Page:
The Role of Immunotherapy for Cancer Treatment
The immune system plays an imperative role against various diseases, contaminations and faulty cells. Since cancer cells are the body’s mutated cells, very often, they are not recognized by the immune system as intruders. Moreover, cancer cells can invade multifarious ways and they can overshadow an immune attack. To treat cancer patients, doctors often use certain parts of a person’s immune system to combat cancer. Many best cancer treatment hospitals in India are offering immunotherapy treatment as the best cancer treatment in India.
Identify the Relationship between Cancer and the Immune System
The prime feature of cancer cells is they grow out of control. Since cancer cells produce and behave in irregular ways, hence they stand out to the immune system that can recognize and extirpate cancer cells through a process called immunosurveillance.
But this process is not successful at all times. Cancer cells can invade numerous ways and can escape the immune system. They used to continue to grow and metastasize or spread to other organs. Therefore, immunotherapies are designed to uplift the cancer-fighting capabilities of immune cells and convert the scales in the favour of the immune system.
How does Immunotherapy Work against Cancer?
Immunotherapy works against cancer in two ways.
- Improves the body’s own immune system so that it can work harder to identify and attack cancer cells.
- Extirpating the block in the immune system. Now, your immune system is free to attack the cancer cells.
Types of Immunotherapy Treatments are used in Cancer
- Targeted antibodies: Immune system produces these proteins that can be customized to target specific markers (known as antigens) on cancer cells. These proteins can destroy the cancerous activity of the cells, especially uncontrolled growth. Some targeted antibody-based immunotherapies, known as antibody-drug conjugates (ADCs) possess anti-cancer drugs that can target tumours. Others, called bi-specific T cell-engaging antibodies (BiTEs), bind both cancer cells and T cells and thus, inspire the immune system to respond faster and effectively.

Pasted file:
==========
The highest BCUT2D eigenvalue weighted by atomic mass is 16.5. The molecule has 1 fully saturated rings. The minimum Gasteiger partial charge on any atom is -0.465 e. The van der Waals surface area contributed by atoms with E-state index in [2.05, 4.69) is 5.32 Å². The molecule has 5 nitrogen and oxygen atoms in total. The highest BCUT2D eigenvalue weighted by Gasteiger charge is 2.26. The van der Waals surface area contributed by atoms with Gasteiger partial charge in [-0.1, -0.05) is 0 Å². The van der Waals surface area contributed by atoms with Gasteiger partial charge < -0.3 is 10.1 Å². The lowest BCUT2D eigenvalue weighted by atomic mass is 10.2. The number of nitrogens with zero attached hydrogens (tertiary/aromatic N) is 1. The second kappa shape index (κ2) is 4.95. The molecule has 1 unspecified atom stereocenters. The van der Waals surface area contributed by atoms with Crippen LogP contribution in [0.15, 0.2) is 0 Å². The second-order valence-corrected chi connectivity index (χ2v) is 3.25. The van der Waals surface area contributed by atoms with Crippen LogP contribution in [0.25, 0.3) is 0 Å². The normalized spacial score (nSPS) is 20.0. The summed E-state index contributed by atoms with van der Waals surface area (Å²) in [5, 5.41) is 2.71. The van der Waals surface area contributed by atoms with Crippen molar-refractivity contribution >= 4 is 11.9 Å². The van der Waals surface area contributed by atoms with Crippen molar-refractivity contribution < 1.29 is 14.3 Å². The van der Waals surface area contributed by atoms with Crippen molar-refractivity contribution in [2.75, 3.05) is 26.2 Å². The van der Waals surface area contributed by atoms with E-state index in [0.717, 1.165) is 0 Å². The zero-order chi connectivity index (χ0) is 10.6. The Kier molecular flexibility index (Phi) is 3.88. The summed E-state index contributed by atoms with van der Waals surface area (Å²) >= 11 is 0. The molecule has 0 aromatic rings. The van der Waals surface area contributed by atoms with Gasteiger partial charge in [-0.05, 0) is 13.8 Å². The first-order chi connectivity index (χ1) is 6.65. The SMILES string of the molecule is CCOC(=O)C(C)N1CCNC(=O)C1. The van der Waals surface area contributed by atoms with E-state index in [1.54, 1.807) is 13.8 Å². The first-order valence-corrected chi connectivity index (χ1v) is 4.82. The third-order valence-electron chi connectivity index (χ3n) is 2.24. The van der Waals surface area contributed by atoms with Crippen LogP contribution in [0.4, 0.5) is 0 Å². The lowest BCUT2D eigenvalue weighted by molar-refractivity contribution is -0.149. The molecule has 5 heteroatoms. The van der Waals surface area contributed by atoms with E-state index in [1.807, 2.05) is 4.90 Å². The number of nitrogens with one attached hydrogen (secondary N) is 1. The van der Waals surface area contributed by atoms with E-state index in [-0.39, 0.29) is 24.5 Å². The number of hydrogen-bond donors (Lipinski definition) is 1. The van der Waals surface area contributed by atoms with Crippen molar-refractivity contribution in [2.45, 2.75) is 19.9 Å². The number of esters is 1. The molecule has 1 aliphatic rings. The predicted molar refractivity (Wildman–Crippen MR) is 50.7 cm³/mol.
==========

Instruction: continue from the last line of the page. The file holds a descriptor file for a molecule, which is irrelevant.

- Adoptive cell therapy: This therapy first takes the immune cells of the patients and then modifies and reinserts them into the patient. Now, they can hunt and eliminate cancer cells. In CAR T cell therapy, cancer-fighting T cells are altered and armed with specialized cancer-targeting receptors known as CARs (chimeric antigen receptors) that empower superior anti-cancer activity. Natural killer cells (NKs) and tumour-infiltrating lymphocytes (TILs) can also be boosted and reinserted in patients.
- Oncolytic virus therapy: This therapy uses viruses and modified ones to infect tumour cells and instigate them to self-destruct. This can get the attention of immune cells to extirpate the prime tumour and potentially secondary tumours throughout the body.
- Cancer vaccines: These vaccines prompt an immune response against tumour-specific or tumour-associated antigens. They inspire the immune system to attack cancer cells. Cancer vaccines are made up of various components, including cells, proteins, DNA, viruses, bacteria, and small molecules. Preventive cancer vaccines immunize people against cancer-causing viruses and bacteria, such as HPV or hepatitis B.
- Immunomodulators: by checking the activity of other elements of the immune system, they are used to release new or improve existing immune responses against cancer. Antagonists work by blocking pathways that overpower immune cells. Others, known as agonists, work by exciting pathways that activate immune cells.
- Checkpoint inhibitors: They are used to target the molecules on either immune or cancer cells that tell them when to start or pause attacking a cancer cell.
- Cytokines: These are messenger molecules that control maturation, progress, and receptiveness. Interferons (IFN) are a type of cytokine that disturbs the division of cancer cells and minimizes tumour growth. Interleukins (IL) are cytokines that instigate the immune system to grow and divide rapidly.
Which Cancers are Treated with Immunotherapy?
Immunotherapy treatment is highly approved to treat different types of cancer, including lung cancer, skin cancer (melanoma), urinary bladder cancer, kidney cancer, colon cancer, liver cancer (HCC), head and neck cancer, etc.
What are the Side Effects of Immunotherapy?
Immunotherapy has some side effects. Most side effects happen when the immune system that has been gassed up to act against cancer may also act against wholesome cells and tissues in your body.
- Fatigue is the prime side effect, with an estimated overall frequency of 16 to 24 per cent for the anti-programmed cell death receptor 1 (PD-1) and anti-programmed cell death ligand 1 (PD-L1) agents.
- Skin and mucosal toxicity,
- Diarrhoea and colitis
- Hepatotoxicity and endocrinopathies.
You may not experience these side effects immediately just after immunotherapy treatment. Most of them usually come later.
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